Each chapter includes “Focus Questions,” “Teachers' Voices — Putting Theory into Practice,” and “Learning Activities.”
I. BASES AND CRITERIA FOR THE CURRICULUM.
1. Goals and Values.
Definitions of Curriculum.
Bases of the Curriculum.
Values in Curriculum Planning.
Criterion Questions — Goals and Values.
Nel Noddings, A Morally Defensible Mission for Schools in the 21st Century.
William H. Schubert, Perspectives on Four Curriculum Traditions.
Robert M. Hutchins, The Organization and Subject-Matter of General Education.
William C. Bagley, The Case for Essentialism in Education.
William Heard Kilpatrick, The Case for Progressivism in Education.
Theodore Brameld, A Cross-Cutting Approach to the Curriculum:
The Moving Wheel.
John Dewey, Traditional versus Progressive Education.
Carol Ann Perks, The Pot of Goals.
2. Social Forces: Present and Future.
Curriculum and the Challenge of the Future.
Criterion Questions — Social Forces.
R. G. Des Dixon, Future Schools and How to Get There from Here.
Martin Carnoy, The Changing World of Work in the Information Age.
Seymour Fersh, Through the Cultural Looking Glass…
Paul Bohannan, Our Two-Story Culture.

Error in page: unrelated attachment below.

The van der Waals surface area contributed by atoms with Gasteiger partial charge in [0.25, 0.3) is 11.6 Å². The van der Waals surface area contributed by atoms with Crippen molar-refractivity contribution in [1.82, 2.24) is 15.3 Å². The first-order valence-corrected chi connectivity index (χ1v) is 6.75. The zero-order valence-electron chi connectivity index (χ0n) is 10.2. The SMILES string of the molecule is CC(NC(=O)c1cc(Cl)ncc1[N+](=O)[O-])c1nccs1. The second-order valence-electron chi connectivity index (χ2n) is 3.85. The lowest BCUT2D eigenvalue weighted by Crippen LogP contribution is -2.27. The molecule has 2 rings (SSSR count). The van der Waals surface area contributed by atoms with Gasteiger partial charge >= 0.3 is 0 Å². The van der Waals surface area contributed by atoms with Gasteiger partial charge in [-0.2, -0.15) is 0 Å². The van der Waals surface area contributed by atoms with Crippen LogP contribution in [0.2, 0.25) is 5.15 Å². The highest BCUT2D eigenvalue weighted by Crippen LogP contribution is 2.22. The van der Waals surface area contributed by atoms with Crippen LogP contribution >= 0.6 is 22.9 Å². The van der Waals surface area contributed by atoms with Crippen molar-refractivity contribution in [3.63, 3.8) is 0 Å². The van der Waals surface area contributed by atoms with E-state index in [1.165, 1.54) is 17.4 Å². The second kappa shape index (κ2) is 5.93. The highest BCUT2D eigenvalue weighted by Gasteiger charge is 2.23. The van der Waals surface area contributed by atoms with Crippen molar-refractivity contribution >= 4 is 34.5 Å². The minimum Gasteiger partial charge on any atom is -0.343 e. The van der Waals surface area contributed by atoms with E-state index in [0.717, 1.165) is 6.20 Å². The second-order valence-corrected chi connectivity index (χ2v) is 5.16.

Michael W. Apple, Remembering Capital: On the Connection between French Fries and Education.
Joy G. Dryfoos, Full-Service Schools.
Charles M. Ellenbogen, Introducing Censorship: One Teacher's Approach.
3. Human Development.
Theories of Human Development.
Criterion Questions — Human Development.
Ashley Montagu, My Idea of Education.
David Elkind, Developmentally Appropriate Practice: Philosophical and Practical Implications.
David A. Hamburg, Toward a Strategy for Healthy Adolescent Development.
Midcentury White House Conference on Children and Youth, Erik Erikson's Developmental Stages: A Healthy Personality for Every Child.
The Cognitive-Developmental Approach to Moral Education.
Carol Gilligan, Woman's Place in Man's Life Cycle.
James P. Comer, Organize Schools around Child Development.
Richard Isenberg, Walkabout in Sixth Grade.
4. Learning and Learning Styles.
Behavioral Learning Theories.
Cognitive Learning Theories.
Criterion Questions — Learning and Learning Styles.
Clifford K. Madsen, An Analysis of Behavior Modification.
Gary D. Kruse, Cognitive Science and Its Implications for Education.
John T. Bruer, Let's Put Brain Science on the Back Burner.
Ronald Hyman and Barbara Rosoff, Matching Learning Styles and Teaching Styles.